Outsmarting the Crowd Key Idea #5: Sound investment decisions depend on simplicity and selectivity.

It might seem ingenious to come up with a complex investment strategy, but the truth is, real wisdom is about keeping things as simple as possible. So just focus on what really matters.

After all, there’s a nearly infinite number of criteria to consider when assessing a company: brand image, financial performance, the management team’s charisma – and the list goes on.

To stay focused, stick to the Pareto Principle, also known as the 80/20 rule. Here’s how it works:

In the nineteenth century, the Italian economist Vilfredo Pareto observed that 80 percent of Italy’s land was owned by just 20 percent of the population. Based on this observation, he deduced that in many cases, 80 percent of the effects result from just 20 percent of the causes.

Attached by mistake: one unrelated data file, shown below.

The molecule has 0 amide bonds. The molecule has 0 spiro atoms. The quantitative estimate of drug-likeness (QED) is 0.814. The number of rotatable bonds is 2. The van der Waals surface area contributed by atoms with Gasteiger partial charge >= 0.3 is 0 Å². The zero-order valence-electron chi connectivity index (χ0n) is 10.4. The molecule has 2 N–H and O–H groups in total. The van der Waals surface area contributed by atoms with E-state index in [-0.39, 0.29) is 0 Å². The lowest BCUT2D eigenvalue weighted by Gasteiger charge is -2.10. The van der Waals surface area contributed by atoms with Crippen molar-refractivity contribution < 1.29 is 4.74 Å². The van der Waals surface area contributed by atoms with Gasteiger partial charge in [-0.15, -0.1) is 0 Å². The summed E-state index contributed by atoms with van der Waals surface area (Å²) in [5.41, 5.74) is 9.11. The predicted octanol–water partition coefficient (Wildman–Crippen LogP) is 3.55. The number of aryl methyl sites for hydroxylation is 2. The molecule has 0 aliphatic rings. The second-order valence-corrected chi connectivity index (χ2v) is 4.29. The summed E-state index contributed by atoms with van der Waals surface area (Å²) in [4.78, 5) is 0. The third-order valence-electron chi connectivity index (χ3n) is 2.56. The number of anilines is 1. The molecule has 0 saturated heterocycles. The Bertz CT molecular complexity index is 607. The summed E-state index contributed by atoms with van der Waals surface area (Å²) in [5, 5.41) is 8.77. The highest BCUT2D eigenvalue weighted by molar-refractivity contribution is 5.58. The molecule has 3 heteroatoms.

And the same logic can be applied to investing: stick with the indicators that matter most to you and forget about the rest of them. After all, only a few will ultimately cause a stock to appreciate.

Selectivity is another way of being focused. So you shouldn’t buy a little bit of everything but choose stocks that fit your profile.

In short, you need to apply filters. When Warren Buffet considers an investment he uses the following four:

First, do you understand the business? You shouldn’t invest in a company selling a new technology you don’t know anything about just because it seems innovative.

Second, does the company have long-term potential? After all, some industries are fads and others, like food or health care, are more essential.

Third, do you trust the management? This one is simple because a CEO that previously bankrupted several companies is a red flag.